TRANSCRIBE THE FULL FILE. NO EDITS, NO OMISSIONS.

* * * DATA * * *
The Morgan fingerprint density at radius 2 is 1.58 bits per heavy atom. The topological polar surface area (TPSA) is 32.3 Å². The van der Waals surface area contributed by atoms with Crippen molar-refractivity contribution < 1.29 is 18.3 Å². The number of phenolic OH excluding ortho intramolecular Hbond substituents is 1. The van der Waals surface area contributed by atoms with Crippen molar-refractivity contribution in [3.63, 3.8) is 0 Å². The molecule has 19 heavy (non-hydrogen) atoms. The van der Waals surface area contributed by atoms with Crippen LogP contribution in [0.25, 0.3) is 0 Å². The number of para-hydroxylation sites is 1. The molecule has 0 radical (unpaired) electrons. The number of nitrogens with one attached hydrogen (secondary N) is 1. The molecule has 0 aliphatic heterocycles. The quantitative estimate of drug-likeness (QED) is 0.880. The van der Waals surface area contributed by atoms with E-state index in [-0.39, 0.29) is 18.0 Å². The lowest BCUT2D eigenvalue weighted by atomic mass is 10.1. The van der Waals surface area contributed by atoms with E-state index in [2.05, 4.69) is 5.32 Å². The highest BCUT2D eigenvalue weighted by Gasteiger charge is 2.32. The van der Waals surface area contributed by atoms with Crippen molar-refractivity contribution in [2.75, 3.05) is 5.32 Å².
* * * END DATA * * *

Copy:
The Morgan fingerprint density at radius 2 is 1.58 bits per heavy atom. The topological polar surface area (TPSA) is 32.3 Å². The van der Waals surface area contributed by atoms with Crippen molar-refractivity contribution < 1.29 is 18.3 Å². The number of phenolic OH excluding ortho intramolecular Hbond substituents is 1. The van der Waals surface area contributed by atoms with Crippen molar-refractivity contribution in [3.63, 3.8) is 0 Å². The molecule has 19 heavy (non-hydrogen) atoms. The van der Waals surface area contributed by atoms with Crippen LogP contribution in [0.25, 0.3) is 0 Å². The number of para-hydroxylation sites is 1. The molecule has 0 radical (unpaired) electrons. The number of nitrogens with one attached hydrogen (secondary N) is 1. The molecule has 0 aliphatic heterocycles. The quantitative estimate of drug-likeness (QED) is 0.880. The van der Waals surface area contributed by atoms with E-state index in [-0.39, 0.29) is 18.0 Å². The lowest BCUT2D eigenvalue weighted by atomic mass is 10.1. The van der Waals surface area contributed by atoms with E-state index in [2.05, 4.69) is 5.32 Å². The highest BCUT2D eigenvalue weighted by Gasteiger charge is 2.32. The van der Waals surface area contributed by atoms with Crippen molar-refractivity contribution in [2.75, 3.05) is 5.32 Å².